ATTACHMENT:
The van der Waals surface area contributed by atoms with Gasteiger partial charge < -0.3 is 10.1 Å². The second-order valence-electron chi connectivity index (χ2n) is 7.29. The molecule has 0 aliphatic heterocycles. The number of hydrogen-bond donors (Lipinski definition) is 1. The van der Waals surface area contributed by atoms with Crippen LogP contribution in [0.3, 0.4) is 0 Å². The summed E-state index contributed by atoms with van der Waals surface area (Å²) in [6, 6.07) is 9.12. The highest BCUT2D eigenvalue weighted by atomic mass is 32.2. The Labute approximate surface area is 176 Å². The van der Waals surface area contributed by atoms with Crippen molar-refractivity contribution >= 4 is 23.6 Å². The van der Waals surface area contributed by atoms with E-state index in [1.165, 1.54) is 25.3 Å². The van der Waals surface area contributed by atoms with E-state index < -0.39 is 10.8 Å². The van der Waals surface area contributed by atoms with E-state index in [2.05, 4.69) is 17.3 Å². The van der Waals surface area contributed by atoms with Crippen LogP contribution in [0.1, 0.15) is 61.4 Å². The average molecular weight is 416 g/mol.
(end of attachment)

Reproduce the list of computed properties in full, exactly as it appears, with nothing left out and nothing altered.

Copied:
The van der Waals surface area contributed by atoms with Gasteiger partial charge < -0.3 is 10.1 Å². The second-order valence-electron chi connectivity index (χ2n) is 7.29. The molecule has 0 aliphatic heterocycles. The number of hydrogen-bond donors (Lipinski definition) is 1. The van der Waals surface area contributed by atoms with Crippen LogP contribution in [0.3, 0.4) is 0 Å². The summed E-state index contributed by atoms with van der Waals surface area (Å²) in [6, 6.07) is 9.12. The highest BCUT2D eigenvalue weighted by atomic mass is 32.2. The Labute approximate surface area is 176 Å². The van der Waals surface area contributed by atoms with Crippen molar-refractivity contribution >= 4 is 23.6 Å². The van der Waals surface area contributed by atoms with E-state index in [1.165, 1.54) is 25.3 Å². The van der Waals surface area contributed by atoms with E-state index < -0.39 is 10.8 Å². The van der Waals surface area contributed by atoms with E-state index in [2.05, 4.69) is 17.3 Å². The van der Waals surface area contributed by atoms with Crippen LogP contribution in [0.1, 0.15) is 61.4 Å². The average molecular weight is 416 g/mol.